ESG Insights: Why Social Performance and Human Rights Advisory are key
Whether framed as corporate social responsibility, sustainability, or the management of social and human capital, Social Performance and Human Rights are integral components to sound Environmental, Social and Governance (ESG) practices. Companies are facing an increasingly complex and interconnected world that impacts their business, including their supply chains. The proactive management of Social Performance and Human Rights not only reduces a gamut of risk but helps companies achieve greater operational productivity, employee morale, consumer brand loyalty, investor trust and enhanced access to capital.
Social Performance and Human Rights management is critical whether for a capital development project, a transaction, or general organisational management. For example: Proactive community engagement and informed consent with Indigenous populations provides social license to operate. Mapping and understanding supply chains mitigates risk of modern slavery and child labor. Conducting labor and working condition assessments improves worker health, safety and morale and prevents unnecessary operational delays. Multi-party dialogue and broad stakeholder engagement promotes transparency and equity.
On social and human rights issues, companies are being held more accountable by consumers, investors and shareholders to better manage their impacts. The publication of the United Nations’ Guiding Principles on Business and Human Rights in 2011 provided a clear articulation of society’s expectations of corporate social and human rights performance and launched the management of these issues into the boardroom. Since that time, countries have continued to pass new legislation and laws (e.g. UK Modern Slavery Act, French Duty of Vigilance law), third-party rating agencies have developed their own assessment criteria against which corporate policies and disclosures are graded (e.g. SASB), and industry initiatives have forced greater transparency (e.g. Equator Principles 4).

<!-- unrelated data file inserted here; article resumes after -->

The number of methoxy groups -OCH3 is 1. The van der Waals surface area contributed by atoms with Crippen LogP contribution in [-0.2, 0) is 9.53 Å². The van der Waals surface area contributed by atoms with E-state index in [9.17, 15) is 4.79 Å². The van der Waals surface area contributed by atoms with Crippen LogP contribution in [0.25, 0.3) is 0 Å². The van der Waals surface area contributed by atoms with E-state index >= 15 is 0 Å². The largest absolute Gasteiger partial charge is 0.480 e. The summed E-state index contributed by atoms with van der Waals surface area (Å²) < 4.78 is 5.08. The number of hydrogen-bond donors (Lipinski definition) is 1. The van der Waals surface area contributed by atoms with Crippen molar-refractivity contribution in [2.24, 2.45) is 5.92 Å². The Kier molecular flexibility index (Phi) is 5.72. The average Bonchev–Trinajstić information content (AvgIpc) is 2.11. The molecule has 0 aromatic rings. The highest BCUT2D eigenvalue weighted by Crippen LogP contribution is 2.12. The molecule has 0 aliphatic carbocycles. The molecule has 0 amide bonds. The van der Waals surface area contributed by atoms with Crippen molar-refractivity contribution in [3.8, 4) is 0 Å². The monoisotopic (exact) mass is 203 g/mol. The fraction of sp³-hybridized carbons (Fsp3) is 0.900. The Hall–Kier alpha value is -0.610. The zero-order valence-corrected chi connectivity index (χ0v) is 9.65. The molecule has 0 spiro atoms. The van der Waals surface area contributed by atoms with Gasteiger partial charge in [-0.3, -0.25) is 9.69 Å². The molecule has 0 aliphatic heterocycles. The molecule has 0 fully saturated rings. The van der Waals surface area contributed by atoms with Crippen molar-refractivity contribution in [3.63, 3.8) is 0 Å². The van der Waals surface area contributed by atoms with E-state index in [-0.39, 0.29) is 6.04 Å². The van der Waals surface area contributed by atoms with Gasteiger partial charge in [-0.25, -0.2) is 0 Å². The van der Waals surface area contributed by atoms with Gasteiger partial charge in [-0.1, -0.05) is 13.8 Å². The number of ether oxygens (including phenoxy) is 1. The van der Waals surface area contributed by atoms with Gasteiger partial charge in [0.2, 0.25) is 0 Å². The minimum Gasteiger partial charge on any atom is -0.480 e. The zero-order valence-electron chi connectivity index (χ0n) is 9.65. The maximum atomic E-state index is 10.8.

The 2020 global health crisis, global population growth, and climate change have further brought the management of these issues into the mainstream. However, it is also stakeholders themselves – workers, communities, Indigenous populations – who are driving the real change towards a more socially sustainable public and private sector. Their voices are elevated through digital and social media, demanding companies and investments make decisions that not only increase profit and enhance competitiveness, but also protect human rights and make positive societal change.
How can we help?
Through experience, SLR knows that those who listen to the call for shared value, and act on it, achieve better business outcomes. We offer practical, fit-for-purpose, and implementable solutions to identify and manage Social Performance and Human Rights risks and impacts for your business. Knowing how to integrate these aspects into overall ESG management helps financial sector, corporate and public sector organisations reduce risk and unlock opportunities from the board room to boots on the ground.
SLR’s Social Performance and Human Rights advisory tools cover:
- Social Impact Assessment and Due Diligence;
- Sustainability Benchmarking;
- Sustainable Development Goals (SDGs) and UNGP Alignment;
- Human Rights Impact Assessment and Due Diligence;
- Community and Stakeholder Engagement;
- Diversity, Equity and Inclusion Policies;
- Reputational Risk Management;
- Social Supply Chain Mapping;
- Modern Slavery Reporting;
- Strategic Community Investment Planning; and
- Labor and Working Conditions Assessments.
For an initial conversation about how your business could improve its approach to Social Performance and Human Rights with our help, please get in touch.